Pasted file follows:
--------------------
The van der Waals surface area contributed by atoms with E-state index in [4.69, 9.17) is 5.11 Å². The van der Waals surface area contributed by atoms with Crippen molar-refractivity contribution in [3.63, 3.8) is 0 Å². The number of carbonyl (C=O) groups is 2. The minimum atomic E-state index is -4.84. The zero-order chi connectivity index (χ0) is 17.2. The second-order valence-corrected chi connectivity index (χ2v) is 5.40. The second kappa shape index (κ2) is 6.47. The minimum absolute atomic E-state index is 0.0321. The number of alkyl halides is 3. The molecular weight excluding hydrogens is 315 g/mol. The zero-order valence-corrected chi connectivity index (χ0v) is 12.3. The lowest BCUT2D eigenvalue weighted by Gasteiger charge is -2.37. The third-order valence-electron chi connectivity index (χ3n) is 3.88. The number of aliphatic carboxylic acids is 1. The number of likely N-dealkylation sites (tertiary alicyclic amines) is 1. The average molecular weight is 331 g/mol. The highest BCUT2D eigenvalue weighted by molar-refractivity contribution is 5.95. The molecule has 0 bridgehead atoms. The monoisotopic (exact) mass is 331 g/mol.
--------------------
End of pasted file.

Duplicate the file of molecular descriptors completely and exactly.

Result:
The van der Waals surface area contributed by atoms with E-state index in [4.69, 9.17) is 5.11 Å². The van der Waals surface area contributed by atoms with Crippen molar-refractivity contribution in [3.63, 3.8) is 0 Å². The number of carbonyl (C=O) groups is 2. The minimum atomic E-state index is -4.84. The zero-order chi connectivity index (χ0) is 17.2. The second-order valence-corrected chi connectivity index (χ2v) is 5.40. The second kappa shape index (κ2) is 6.47. The minimum absolute atomic E-state index is 0.0321. The number of alkyl halides is 3. The molecular weight excluding hydrogens is 315 g/mol. The zero-order valence-corrected chi connectivity index (χ0v) is 12.3. The lowest BCUT2D eigenvalue weighted by Gasteiger charge is -2.37. The third-order valence-electron chi connectivity index (χ3n) is 3.88. The number of aliphatic carboxylic acids is 1. The number of likely N-dealkylation sites (tertiary alicyclic amines) is 1. The average molecular weight is 331 g/mol. The highest BCUT2D eigenvalue weighted by molar-refractivity contribution is 5.95. The molecule has 0 bridgehead atoms. The monoisotopic (exact) mass is 331 g/mol.